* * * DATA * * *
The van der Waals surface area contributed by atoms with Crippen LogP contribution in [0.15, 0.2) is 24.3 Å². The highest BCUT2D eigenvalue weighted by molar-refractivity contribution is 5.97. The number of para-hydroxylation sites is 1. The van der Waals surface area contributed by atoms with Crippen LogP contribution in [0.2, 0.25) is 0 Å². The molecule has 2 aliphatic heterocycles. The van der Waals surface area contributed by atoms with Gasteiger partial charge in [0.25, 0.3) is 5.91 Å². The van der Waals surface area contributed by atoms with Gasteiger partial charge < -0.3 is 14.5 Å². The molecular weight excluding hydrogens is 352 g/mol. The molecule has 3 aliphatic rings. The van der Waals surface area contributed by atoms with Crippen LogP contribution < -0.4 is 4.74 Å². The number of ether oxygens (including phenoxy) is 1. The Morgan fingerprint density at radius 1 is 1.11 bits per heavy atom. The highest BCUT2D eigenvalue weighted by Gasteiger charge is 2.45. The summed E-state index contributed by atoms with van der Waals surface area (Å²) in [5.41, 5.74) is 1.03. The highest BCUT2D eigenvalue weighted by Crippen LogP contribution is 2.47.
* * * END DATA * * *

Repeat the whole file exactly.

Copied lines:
The van der Waals surface area contributed by atoms with Crippen LogP contribution in [0.15, 0.2) is 24.3 Å². The highest BCUT2D eigenvalue weighted by molar-refractivity contribution is 5.97. The number of para-hydroxylation sites is 1. The van der Waals surface area contributed by atoms with Crippen LogP contribution in [0.2, 0.25) is 0 Å². The molecule has 2 aliphatic heterocycles. The van der Waals surface area contributed by atoms with Gasteiger partial charge in [0.25, 0.3) is 5.91 Å². The van der Waals surface area contributed by atoms with Gasteiger partial charge < -0.3 is 14.5 Å². The molecular weight excluding hydrogens is 352 g/mol. The molecule has 3 aliphatic rings. The van der Waals surface area contributed by atoms with Crippen LogP contribution < -0.4 is 4.74 Å². The number of ether oxygens (including phenoxy) is 1. The Morgan fingerprint density at radius 1 is 1.11 bits per heavy atom. The highest BCUT2D eigenvalue weighted by Gasteiger charge is 2.45. The summed E-state index contributed by atoms with van der Waals surface area (Å²) in [5.41, 5.74) is 1.03. The highest BCUT2D eigenvalue weighted by Crippen LogP contribution is 2.47.